“I’ve been locked up (for disturbing the peace in Detroit) and I know you got to disturb the peace when you can’t get no peace. Jail is hell to be in. I’m going to see her free if there is any justice in our courts, not because I believe in communism, but because she’s a Black woman and she wants freedom for Black people.”

—Aretha Franklin (on posting bail for Angela Davis in 1970)

 [ Issue 2018.47; Cover art © 2018 Saleha Chowdhury ]

Issue 2018.47

Short stories

Poetry

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The first time I heard about the French Revolution it was in history class, quite a few years ago. I can still remember the thrill of my very young self, living out the feelings and thoughts of those fighters. Sat at my desk, I lost myself in daydreaming, thinking how exhilarating it must have been to finally change an unjust status quo that for so, so long had seemed immutable. We need that spirit again. We have other intolerable injustices to fight against. We have new forms of servitude and privilege to eradicate.

Growing up, I had to accept that the French Revolution had several dark sides and a very infuriating political development. I stopped picturing myself running through the streets of a turned-upside-down Paris inflamed by fire and hope, and shouting with ferocious joy “Liberté, Egalité, Fraternité” to all my fellow fighters. But I never stopped admiring how beautifully simple, and yet consistent and meaningful, were those three words. I am still fascinated at how they complement and enrich each other; how they only make sense if they are taken together. We cannot be free if we are not equal. And we will never have the same rights and opportunities if we are not free to say what we think, to travel or start a life somewhere else in the world, to express safely ourselves, our beliefs and preferences. But my favorite has always been the third one: brother- and sisterhood. Because I have always had the impression that without solidarity, revolutions lose their way. It’s easy to put aside kindness when you are fighting, any kind of battle. Battles require endless energy, attention, thinking, strategizing. But when we decide to join the revolution, we should never forget that we are fighting because none of us can be free until we are all free, none of us can truly have rights, if others don’t. And we should never let the ugliness of the battle roughen us from the inside. As another, more contemporary, revolutionary that managed to overturn a fascist regime said, “we ought to be hard, but without losing our tenderness.” Without ever forgetting kindness.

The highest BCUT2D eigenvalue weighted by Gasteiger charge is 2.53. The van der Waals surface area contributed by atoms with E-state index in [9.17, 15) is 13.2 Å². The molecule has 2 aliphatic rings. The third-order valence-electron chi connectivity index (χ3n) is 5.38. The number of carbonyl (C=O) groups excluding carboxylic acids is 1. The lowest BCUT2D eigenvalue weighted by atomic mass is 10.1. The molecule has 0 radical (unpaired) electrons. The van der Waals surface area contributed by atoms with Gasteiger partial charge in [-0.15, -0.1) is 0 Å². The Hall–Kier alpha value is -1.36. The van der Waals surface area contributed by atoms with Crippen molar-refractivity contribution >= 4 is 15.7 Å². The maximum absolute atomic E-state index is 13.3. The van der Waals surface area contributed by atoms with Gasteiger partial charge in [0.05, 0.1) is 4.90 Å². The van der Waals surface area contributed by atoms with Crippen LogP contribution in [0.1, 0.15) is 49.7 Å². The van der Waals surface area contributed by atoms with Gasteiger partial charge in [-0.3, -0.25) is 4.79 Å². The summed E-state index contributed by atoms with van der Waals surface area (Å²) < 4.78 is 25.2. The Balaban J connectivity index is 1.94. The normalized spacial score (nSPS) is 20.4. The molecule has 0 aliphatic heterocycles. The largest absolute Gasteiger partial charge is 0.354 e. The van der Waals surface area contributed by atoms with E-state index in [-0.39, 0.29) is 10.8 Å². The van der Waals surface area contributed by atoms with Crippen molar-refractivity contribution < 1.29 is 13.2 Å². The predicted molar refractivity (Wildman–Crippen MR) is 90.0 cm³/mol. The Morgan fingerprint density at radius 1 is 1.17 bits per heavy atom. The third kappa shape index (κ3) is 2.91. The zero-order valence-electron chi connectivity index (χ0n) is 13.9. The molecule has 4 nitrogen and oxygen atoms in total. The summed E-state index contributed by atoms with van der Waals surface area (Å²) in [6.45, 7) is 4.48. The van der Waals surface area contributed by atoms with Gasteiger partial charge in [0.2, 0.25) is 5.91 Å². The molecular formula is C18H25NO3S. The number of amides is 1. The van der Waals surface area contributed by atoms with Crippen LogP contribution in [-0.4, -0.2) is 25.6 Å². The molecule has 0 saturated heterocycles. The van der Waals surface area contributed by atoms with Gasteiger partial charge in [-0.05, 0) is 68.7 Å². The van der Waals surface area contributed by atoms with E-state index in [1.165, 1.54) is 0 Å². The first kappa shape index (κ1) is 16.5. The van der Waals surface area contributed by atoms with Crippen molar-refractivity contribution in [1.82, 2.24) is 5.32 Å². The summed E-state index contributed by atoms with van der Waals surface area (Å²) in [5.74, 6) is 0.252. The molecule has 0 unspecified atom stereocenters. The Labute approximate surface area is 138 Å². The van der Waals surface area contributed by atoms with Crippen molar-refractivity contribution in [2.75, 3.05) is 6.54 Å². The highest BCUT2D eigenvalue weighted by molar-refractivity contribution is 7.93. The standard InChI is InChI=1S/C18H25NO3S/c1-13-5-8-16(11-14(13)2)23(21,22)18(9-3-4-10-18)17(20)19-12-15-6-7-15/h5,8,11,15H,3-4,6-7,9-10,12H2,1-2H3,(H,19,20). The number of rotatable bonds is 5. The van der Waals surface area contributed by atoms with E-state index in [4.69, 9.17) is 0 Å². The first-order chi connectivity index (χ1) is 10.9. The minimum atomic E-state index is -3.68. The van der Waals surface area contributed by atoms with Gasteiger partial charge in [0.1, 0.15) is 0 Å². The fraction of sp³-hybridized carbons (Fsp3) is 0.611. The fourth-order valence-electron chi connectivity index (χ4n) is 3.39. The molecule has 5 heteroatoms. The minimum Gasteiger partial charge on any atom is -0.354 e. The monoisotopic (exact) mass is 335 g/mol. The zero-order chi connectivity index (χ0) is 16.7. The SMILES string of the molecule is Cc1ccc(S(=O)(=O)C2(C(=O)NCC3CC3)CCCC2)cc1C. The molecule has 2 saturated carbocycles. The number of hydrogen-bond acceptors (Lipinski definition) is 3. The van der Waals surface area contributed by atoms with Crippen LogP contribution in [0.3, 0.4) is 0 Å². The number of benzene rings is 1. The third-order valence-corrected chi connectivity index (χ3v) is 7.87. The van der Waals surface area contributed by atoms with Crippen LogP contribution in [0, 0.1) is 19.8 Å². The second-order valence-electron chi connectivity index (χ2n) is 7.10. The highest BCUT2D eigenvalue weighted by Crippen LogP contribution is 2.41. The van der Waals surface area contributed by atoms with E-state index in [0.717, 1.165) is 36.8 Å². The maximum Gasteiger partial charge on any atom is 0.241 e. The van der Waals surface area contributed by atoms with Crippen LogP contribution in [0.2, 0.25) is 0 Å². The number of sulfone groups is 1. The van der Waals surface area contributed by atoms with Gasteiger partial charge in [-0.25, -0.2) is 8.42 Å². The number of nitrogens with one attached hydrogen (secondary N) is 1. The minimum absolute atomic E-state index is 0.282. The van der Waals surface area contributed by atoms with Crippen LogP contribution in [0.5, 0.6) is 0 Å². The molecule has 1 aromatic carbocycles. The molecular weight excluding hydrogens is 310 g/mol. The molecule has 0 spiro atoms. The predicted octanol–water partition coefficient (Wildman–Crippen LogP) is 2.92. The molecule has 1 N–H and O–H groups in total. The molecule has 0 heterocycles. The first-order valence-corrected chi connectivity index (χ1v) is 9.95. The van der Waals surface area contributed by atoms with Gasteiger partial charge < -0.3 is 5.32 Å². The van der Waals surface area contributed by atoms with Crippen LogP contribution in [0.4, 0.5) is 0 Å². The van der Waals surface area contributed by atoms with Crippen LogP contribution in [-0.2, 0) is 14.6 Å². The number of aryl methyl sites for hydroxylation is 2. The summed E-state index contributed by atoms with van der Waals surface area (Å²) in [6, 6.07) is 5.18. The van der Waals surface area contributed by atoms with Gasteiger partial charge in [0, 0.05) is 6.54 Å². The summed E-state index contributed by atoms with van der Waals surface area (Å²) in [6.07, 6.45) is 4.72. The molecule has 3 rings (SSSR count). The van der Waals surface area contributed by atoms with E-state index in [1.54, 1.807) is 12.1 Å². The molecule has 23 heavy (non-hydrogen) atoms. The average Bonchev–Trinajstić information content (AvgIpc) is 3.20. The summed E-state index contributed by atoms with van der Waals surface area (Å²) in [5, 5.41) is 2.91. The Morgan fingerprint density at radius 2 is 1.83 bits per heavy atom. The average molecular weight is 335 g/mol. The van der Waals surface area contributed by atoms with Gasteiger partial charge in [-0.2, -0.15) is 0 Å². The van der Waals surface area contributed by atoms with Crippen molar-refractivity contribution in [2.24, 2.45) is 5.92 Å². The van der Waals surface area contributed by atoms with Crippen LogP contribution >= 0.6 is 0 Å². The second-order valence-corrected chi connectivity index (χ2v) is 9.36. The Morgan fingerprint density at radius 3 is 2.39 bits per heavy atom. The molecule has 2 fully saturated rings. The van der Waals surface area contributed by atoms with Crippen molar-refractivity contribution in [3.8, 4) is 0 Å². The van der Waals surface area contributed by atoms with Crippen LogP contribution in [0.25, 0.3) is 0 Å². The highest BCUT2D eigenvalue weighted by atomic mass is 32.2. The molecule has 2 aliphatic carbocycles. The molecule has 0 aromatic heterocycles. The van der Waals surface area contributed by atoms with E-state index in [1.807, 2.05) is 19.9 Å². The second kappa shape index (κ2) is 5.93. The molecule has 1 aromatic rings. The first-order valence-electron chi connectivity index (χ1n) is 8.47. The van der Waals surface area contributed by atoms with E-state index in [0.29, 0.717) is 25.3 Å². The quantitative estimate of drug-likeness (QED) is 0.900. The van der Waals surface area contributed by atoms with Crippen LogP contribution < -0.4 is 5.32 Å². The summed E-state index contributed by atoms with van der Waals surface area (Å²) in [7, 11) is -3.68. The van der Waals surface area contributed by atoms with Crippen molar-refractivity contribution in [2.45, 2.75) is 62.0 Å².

There are many ways to embrace the revolution, as the authors in this issue show us. One can join urban guerrilla and hit the enemy where it hurts the most—in their carefully crafted public image—for example. But there are many different battles that need to be fought. Sometimes your revolution is getting through the day, proudly wearing a skin that makes too many around you uncomfortable. Sometimes it can be refusing to fulfill the expectations of what happiness, duty or love is; and to use satire to show how ridiculous and harmful stereotypes can be. Your revolution could choose a way that not even the other fighters yet recognise as useful or valuable, but it’s your way and you have no intention of giving it up. And if you can find at least one ally, then you won’t have risked everything in vain. But, even more importantly, our stories here also tell us that revolutions are not simply “against something,” they are “with someone,” they create sisterhoods and brotherhoods of people who want things to change and to be better for all. Rebelling, in the end, against those who know that we can be ruled and oppressed better when we are divided. We won’t be fooled. We will go to war together, strong in our differences, determined to be free, equal and solid.

Whatever your way of fighting to change things, we hope you will enjoy these beautiful stories of battle and love, of identities and belonging. Be inspired by the words of Amelia, Brian, Harry, Hayley, Isabelle, Meghan and Rufina,and the great illustrations by Carmen, Eric, Fluffgar, Katharine, Laura Anca, Miguel and Saleha.

To our past, present and future victories.

Valeria Vitale, November 2018

Comment on the stories in this issue on the TFF Press blog.

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